What's the first thought that comes to your mind when you think boot camp? Probably an army full of jacked men doing pushups getting yelled at by their drill sergeant. While that may be true in some boot camp settings, boot camp has become such a popular fitness trend for all people of all shapes and sizes.
The idea behind a boot camp class is to really push you to your limits. These classes focus on all major body parts, incorporating all kinds of exercises. As summer is approaching, I have seen so many flyers for outdoor boot camp classes. There are also indoor boot camp classes that are taught in some gyms or class facilities.
What Can I Expect In A Boot Camp Class?
You can expect to sweat, moan and work your butt off. Boot camp classes don't mess around when it comes to fitness. Now, this not for all classes. There are some instructors who take a lighter approach or don't push as hard. They just give the boot camp kind of feel. But the focus behind the majority of boot camps is to push you hard and see you sweat. You will not regret this workout.
Am I Ready To Take A Boot Camp Class
Unless you are morbidly obese with serious medical conditions, you are ready. Whether you want to lose weight, tone up, or just get in the best shape of your life, these classes are for you. It's best to familiarize yourself with some of the movements that may be done in the class prior to starting. It's also a good idea to talk to the instructor of the class before. If you are new, let the instructor know that this is your first class. They may or may not take it easy on you. Either way, if you are looking for a great workout that's going to bust your butt, boot camp is for you.
What Kind Of Exercises Are Done In Boot Camp?
The exercises performed are high intensity. The majority of them are military style, but include other kinds of drills. You will focus on your cardiovascular fitness, endurance, strength and flexibility. Most of the exercises performed are known as calisthenics.
Calisthenics are exercises that are have sort of rhythmic patterns that use your own body weight as resistance. Below are a couple of drills that you may find in a boot camp class. If you are new to boot camp, try some of these moves out before attending the class or just as something to supplement your workouts:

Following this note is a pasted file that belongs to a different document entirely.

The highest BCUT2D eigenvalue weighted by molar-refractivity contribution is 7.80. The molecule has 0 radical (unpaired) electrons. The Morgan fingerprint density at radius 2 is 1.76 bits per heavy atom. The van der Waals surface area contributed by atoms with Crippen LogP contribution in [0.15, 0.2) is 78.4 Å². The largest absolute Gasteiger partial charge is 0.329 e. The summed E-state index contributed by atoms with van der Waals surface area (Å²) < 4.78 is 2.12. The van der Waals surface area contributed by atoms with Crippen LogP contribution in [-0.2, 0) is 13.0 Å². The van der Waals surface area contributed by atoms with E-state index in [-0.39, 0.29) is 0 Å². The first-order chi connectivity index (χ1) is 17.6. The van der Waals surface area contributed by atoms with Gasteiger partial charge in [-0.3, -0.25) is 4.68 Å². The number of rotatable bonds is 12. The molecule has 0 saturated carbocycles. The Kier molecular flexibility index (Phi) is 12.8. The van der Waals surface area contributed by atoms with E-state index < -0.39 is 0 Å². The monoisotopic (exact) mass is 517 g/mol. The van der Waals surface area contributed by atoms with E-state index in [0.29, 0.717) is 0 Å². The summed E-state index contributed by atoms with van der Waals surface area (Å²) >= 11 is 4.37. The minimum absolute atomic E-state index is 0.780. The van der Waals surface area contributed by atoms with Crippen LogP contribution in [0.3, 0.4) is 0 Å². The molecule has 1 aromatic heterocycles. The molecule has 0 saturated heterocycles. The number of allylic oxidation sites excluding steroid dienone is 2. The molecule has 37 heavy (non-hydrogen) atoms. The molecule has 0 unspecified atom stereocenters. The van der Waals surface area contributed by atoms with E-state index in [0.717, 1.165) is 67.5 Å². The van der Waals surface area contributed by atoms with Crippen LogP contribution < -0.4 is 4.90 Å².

There's no difference in the form of your body during a stationary lunge or a walking lunge, except that you are traveling. To perform a walking lunge: Stand up straight in a space where you have the freedom to travel. Place one leg out in front of you, keeping your hands on your hips for balance. Lunge with the front leg by bending the knee so that your ankle and knee make a 90 degree angle. It's important to make sure your knee doesn't go over your toes when lunging. Walk your back leg forward and perform the same move with the opposite leg and continue this motion traveling forward. The farther down you go, the better the move.
If you are performing this move in a boot camp class with a bunch of people, don't focus on beating someone. These lunges are meant to be performed slow and controlled. If someone is doing walking lunges at a very fast pace, chances are they aren’t doing them correctly.
I'm sure this doesn't require much of an explanation, but this is such a popular move in a boot camp class. Jumping jacks are a full body move that get your heart rate up. Something that's a good drill to do is drop and do 10 pushups, come back up and perform 20 jumping jacks. Continue this drill for a couple times.
"Drop and give me 20!" The "20" is referring to pushups. This is a typical phrase that many people associate with boot camp classes. Pushups are one of the most popular exercises for a boot camp class. To perform a push up: Lie on the floor, belly down with your feet close together. Position your palms on the ground just about shoulder width apart. Raise the top half of your body off of the ground, supporting your upper half with your arms. Now raise the lower half of your body off of the ground, supporting your whole body with your arms and the balls of your feet. Make sure your body is in a pretty straight line. You don't want your butt way up in the air or sinking too low to the ground. Perform one push up by lowering your entire body down to the ground, without touching the ground, and push yourself back up using the strength from your arms.
Remember that situp test from sixth-grade gym class? Well, they'll be back to haunt you in boot camp. These are a great ab move that work your entire middle of your core. Many boot camp classes will have these done with a partner so that the other person can support your feet during the movement. To perform this exercise: Lie on the ground face up. Bend your knees at a comfortable angle.
If you have a partner, this is where they should hold your feet down. If not and you're doing these at home, lock your feet under a solid surface so that they don’t come up during the move. Cross your arms across your chest holding on to your shoulders. Perform one sit up by coming all the way to your knees, using your abs to pull yourself up. Keep your hands across your chest the entire time. You may see people with their hands freely at their sides during this movement but this is wrong! If you don't lock your arms to your chest, chances are you are going to use to arms to get yourself up. This isn't going to work the abs effectively.
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